If you tried stopping by the Guild Cinema in Nob Hill sometime this week for a movie, you might have noticed the venerable venue was closed. The place took a four-day break to remove the old movie theater seats and install brand-new ones. The new seats are larger and more comfortable than the old ones. As a result, there will be fewer places to sit in the theater, but they’ll be much nicer. Patrons have been offered the option of “sponsoring” one of the new seats, having their name (or a loved one’s name) permanently affixed to a brass plaque on the back for a one-time fee. Guild owner Keif Henley says response to this special promotion has been swift and few unsponsored seats are left. (If you’re in the market for eternal glory, hurry up.)
In addition to upgrading its ass parking, Guild Cinema has also put in a whole new lighting system, making it one of the first theaters in the nation to use all LEDs. The new lights are much brighter and more versatile and will allow the theater to function more as a multiuse space—as it will on Saturday, Feb. 11, when local stand-up comedy returns for some late-night laughs. Be sure to drop by the theater when it reopens this Friday, Jan. 13, to check out the new amenities.
The month marks the start of the centennial anniversary of New Mexico’s statehood, and Albuquerque is helping whoop it up with a yearlong celebration. The historic KiMo Theatre in Downtown is doing its part with a 12-month film series, spotlighting movies that were shot right here in the Land of Enchantment. The New Mexico Statehood Centennial Film Series kicks off on Wednesday, Jan. 18, with the 1969 feature Easy Rider. This classic biker film helped launch the American independent film movement and solidified stars Peter Fonda, Dennis Hopper and Jack Nicholson as counterculture icons. Shooting locations included Santa Fe, Madrid, Taos and Las Vegas. The centennial film series returns every third Wednesday throughout 2012 with a fine selection of classic cinema: 1930’s Billy the Kid (Feb. 15), 1936’s The Texas Rangers (March 21), 1940’s The Grapes of Wrath (April 18), 1959’s Journey to the Center of the Earth (May 16), 1962’s Lonely Are The Brave (June 20), 1970’s Cheyenne Social Club (July 18), 1976’s The Man Who Fell to Earth (Aug. 15), 1988’s The Milagro Beanfield War (Sept. 19), 1998’s The Hi-Lo Country (Oct. 17), 2007’s 3:10 to Yuma (Nov. 28) and 2007’s No Country For Old Men (Dec. 19). All movies are free and open to the public.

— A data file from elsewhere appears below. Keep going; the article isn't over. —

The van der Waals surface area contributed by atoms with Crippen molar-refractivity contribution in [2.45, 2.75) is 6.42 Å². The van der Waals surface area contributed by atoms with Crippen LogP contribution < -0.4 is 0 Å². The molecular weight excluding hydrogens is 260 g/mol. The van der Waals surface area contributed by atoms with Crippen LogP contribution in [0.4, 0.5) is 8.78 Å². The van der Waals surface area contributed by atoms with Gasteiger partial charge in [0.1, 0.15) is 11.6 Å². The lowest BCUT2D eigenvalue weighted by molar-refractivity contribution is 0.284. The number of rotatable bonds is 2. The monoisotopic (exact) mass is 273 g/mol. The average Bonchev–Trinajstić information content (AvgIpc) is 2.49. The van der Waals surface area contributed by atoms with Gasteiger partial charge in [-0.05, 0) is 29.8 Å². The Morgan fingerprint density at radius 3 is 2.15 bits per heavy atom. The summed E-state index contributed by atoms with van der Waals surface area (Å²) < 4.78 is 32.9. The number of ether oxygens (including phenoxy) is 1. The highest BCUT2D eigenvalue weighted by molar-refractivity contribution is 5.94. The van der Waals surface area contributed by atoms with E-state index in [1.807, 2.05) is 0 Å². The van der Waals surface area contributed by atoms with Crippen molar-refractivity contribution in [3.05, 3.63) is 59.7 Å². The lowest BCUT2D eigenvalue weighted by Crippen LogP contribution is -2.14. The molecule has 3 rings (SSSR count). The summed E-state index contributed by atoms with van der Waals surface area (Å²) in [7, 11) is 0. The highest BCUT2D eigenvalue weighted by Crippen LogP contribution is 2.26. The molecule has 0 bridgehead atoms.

Third Annual Jewish Film Festival at Jewish Community Center
The Midnight Orchestra, the story of the son of a once famous Jewish musician, Marcel Botbol. Directed by Jérôme Cohen Olivar.
Chaos on the Bridge: William Shatner Looks At Star Trek: The Next Generation at Jean Cocteau Cinema
The Best 48 Hour Films 2016 at KiMo TheatreMore Recommended Events ››